Halley DeVestern & company’s “live” set from the “before times” (2019, to be specific) provides us with a long overdue re-introduction to the NYC-based vocalist’s sheer power and attendant emotional punch. It also provides a well-deserved additional look at a potent pair of her song-crafting collaborations with bassist Thomas Heinig, “Muscle Memory” and the title track. Ms. D faces down the inevitable Joplin comparisons with her own solid reading of the Jerry Ragavoy/Chip Taylor gem “Try”. The band delivers tight, tough support & saves space for some ear-grabbing guitar play as well. Good stuff.” - Duane Vehr (Four Stars)

Roots Music Report

HALLEY DEVESTERN BAND/Live-Money Ain't Time:  New York badasses bring their heat and energy to the Midwest and invite unneeded comparisons to Janis and her bunch.  These meat and potatoes blues rockers exist in their own time zone and this live date proves it beyond all challenge.  With a set card that checkerboards originals with soul standards, it's all you need from a crew that's doing a fine job of rewriting the book.  Hot stuff. 

Volume 45/Number 164 
April 13, 2021 

[Halley's] got the biggest pipes I've heard on a babe in a long time ”

— Bonnie Bramlett

...The moment you press play with this album you are rocked back into your seat. Wow, the power and passion of this outfit is undeniable. The groove is set with "Muscle Memory" with its infectious in-your-face groove...Whether it is Blues or Funk or Soul or Rhythm & Blues it is done incredibly well. I now have a candidate for album of the year...There are few singers who can deliver the strength, pathos and credibility as Halley DeVestern can.   This is an absolutely stunning album that weaves a wonderful insightful view of the world around us. The singing, playing, arranging and of course the outstanding songs make for this to be an absolute must have album for 2014. ” - Peter Merrett

— PBS106.7, Melbourne, Australia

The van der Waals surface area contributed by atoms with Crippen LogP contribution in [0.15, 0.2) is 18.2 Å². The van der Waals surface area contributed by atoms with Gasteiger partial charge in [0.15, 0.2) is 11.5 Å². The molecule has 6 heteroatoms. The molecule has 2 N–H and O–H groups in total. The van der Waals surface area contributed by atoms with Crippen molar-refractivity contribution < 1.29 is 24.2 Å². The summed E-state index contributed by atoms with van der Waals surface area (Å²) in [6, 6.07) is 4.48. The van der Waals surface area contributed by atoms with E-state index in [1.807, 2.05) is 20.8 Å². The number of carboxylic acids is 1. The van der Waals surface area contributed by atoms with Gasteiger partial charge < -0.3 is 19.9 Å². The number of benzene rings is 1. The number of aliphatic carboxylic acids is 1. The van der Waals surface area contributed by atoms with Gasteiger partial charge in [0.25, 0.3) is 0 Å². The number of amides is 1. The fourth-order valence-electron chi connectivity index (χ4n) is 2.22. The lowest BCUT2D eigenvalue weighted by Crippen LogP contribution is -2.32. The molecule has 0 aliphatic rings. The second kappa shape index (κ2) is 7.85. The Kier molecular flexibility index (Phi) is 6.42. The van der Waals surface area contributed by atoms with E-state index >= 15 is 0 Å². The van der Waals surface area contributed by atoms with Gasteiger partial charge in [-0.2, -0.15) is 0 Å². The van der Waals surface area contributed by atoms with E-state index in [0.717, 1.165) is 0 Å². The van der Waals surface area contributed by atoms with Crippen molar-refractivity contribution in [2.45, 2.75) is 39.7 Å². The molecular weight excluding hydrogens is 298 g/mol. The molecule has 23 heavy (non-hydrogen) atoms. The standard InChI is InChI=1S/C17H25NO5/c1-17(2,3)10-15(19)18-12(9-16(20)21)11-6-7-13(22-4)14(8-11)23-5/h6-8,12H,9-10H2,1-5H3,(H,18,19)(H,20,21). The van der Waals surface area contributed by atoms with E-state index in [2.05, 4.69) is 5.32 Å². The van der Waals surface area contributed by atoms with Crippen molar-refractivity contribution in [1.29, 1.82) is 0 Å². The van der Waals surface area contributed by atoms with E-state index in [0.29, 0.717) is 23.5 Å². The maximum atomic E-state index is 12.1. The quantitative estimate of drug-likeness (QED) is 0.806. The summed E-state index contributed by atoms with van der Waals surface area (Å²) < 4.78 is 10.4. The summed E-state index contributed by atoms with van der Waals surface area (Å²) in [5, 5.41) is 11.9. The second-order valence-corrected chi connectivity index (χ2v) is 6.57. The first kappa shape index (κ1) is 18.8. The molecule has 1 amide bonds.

...with Halley on lead vocals and musicians Tom Heinig; bass, David Patterson; guitar and Rich Kulsar; drums...together they have become a very tight and formidable musical combo. The band is based in the tough and muscular [New York City] area and their music displays a very similar attitude, force and feeling. The most striking aspect of the eight original tunes here for your gratification is Halley’s formidable vocal talent; which contains a delectable and enticingly fruity huskiness which has in turn, inflections of Tina Turner, Maggie Bell, and of course Janis Joplin; Halley herself cites Janis as her biggest influence for as a child she often heard her sister playing the records of Janis; of course, you the listener will ultimately decide. An undeniable fact is the strikingly muscular musical engine room of the band which is a wonderful combination of blues, funk, rock and Jazz; not just individually influenced or inflected numbers but, throughout all of the numbers there is an atmosphere of a tightly woven, pulsating, urban tapestry; floating harpsichord sounding guitars and keyboards that are underpinned with briskly impressive martial drum work, while brassy, billowy, puncturing horns fill the air. The grinding slowburning “Money Ain’t Time” has a loping ringing guitar which is urged on by a slow driven organ sneaking in where Halley’s powerfully dominating vocals allow.  The dizzying Stevie Wonder influenced stomping seventies urban bass and drum funker  “Tore Up (From the Floor up)”, recalls tales of the heady times of being on the road and of the (before and after) effects of alcohol and other interesting activities and substances. “Boil”. Is a building and rising hard rocking tirade against the insidious casual nature of racists? “The Jesus I Know”, is a spirited organ and piano, surging gospel with Halley providing a burning vocal that decries and despises the blatant hypocrisy of some people who abuse and misuse religion today. Highly Recommended! ” - Brian Harman